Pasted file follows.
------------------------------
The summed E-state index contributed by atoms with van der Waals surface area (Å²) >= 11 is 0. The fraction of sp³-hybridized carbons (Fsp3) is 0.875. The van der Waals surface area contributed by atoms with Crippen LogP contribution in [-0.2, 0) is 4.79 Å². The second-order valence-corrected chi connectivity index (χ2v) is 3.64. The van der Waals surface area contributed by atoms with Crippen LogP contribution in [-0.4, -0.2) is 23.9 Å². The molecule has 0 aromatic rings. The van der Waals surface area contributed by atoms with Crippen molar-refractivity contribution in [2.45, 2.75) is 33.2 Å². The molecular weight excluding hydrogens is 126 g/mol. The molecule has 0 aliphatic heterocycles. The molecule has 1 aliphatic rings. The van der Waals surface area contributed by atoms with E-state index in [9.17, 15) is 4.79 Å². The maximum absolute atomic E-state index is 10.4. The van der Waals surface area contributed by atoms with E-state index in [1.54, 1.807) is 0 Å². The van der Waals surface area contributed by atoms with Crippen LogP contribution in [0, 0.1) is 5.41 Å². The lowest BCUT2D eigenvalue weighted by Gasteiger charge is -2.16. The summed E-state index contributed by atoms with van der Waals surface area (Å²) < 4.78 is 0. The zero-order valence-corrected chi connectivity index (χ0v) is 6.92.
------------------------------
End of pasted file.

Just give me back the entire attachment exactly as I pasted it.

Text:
The summed E-state index contributed by atoms with van der Waals surface area (Å²) >= 11 is 0. The fraction of sp³-hybridized carbons (Fsp3) is 0.875. The van der Waals surface area contributed by atoms with Crippen LogP contribution in [-0.2, 0) is 4.79 Å². The second-order valence-corrected chi connectivity index (χ2v) is 3.64. The van der Waals surface area contributed by atoms with Crippen LogP contribution in [-0.4, -0.2) is 23.9 Å². The molecule has 0 aromatic rings. The van der Waals surface area contributed by atoms with Crippen molar-refractivity contribution in [2.45, 2.75) is 33.2 Å². The molecular weight excluding hydrogens is 126 g/mol. The molecule has 0 aliphatic heterocycles. The molecule has 1 aliphatic rings. The van der Waals surface area contributed by atoms with E-state index in [9.17, 15) is 4.79 Å². The maximum absolute atomic E-state index is 10.4. The van der Waals surface area contributed by atoms with E-state index in [1.54, 1.807) is 0 Å². The van der Waals surface area contributed by atoms with Crippen LogP contribution in [0, 0.1) is 5.41 Å². The lowest BCUT2D eigenvalue weighted by Gasteiger charge is -2.16. The summed E-state index contributed by atoms with van der Waals surface area (Å²) < 4.78 is 0. The zero-order valence-corrected chi connectivity index (χ0v) is 6.92.